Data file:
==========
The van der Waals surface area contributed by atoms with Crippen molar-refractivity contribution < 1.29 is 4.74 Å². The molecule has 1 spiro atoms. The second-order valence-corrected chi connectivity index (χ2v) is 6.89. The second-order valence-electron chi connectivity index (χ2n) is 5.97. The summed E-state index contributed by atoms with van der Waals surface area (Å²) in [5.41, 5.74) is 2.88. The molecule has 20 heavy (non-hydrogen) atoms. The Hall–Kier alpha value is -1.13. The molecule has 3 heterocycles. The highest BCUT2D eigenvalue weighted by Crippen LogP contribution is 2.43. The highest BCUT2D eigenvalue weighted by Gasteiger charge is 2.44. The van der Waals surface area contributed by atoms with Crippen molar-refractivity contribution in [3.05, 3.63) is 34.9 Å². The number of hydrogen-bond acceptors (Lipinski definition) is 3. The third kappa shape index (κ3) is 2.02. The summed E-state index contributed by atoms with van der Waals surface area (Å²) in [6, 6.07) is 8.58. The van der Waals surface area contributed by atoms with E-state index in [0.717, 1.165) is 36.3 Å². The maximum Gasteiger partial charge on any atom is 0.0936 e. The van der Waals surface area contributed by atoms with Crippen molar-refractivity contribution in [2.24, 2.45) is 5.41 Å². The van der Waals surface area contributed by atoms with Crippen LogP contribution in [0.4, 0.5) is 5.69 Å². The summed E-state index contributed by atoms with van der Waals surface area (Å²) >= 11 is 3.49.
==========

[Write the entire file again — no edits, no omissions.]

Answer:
The van der Waals surface area contributed by atoms with Crippen molar-refractivity contribution < 1.29 is 4.74 Å². The molecule has 1 spiro atoms. The second-order valence-corrected chi connectivity index (χ2v) is 6.89. The second-order valence-electron chi connectivity index (χ2n) is 5.97. The summed E-state index contributed by atoms with van der Waals surface area (Å²) in [5.41, 5.74) is 2.88. The molecule has 20 heavy (non-hydrogen) atoms. The Hall–Kier alpha value is -1.13. The molecule has 3 heterocycles. The highest BCUT2D eigenvalue weighted by Crippen LogP contribution is 2.43. The highest BCUT2D eigenvalue weighted by Gasteiger charge is 2.44. The van der Waals surface area contributed by atoms with Crippen molar-refractivity contribution in [3.05, 3.63) is 34.9 Å². The number of hydrogen-bond acceptors (Lipinski definition) is 3. The third kappa shape index (κ3) is 2.02. The summed E-state index contributed by atoms with van der Waals surface area (Å²) in [6, 6.07) is 8.58. The van der Waals surface area contributed by atoms with E-state index in [0.717, 1.165) is 36.3 Å². The maximum Gasteiger partial charge on any atom is 0.0936 e. The van der Waals surface area contributed by atoms with Crippen molar-refractivity contribution in [2.24, 2.45) is 5.41 Å². The van der Waals surface area contributed by atoms with Crippen LogP contribution in [0.4, 0.5) is 5.69 Å². The summed E-state index contributed by atoms with van der Waals surface area (Å²) >= 11 is 3.49.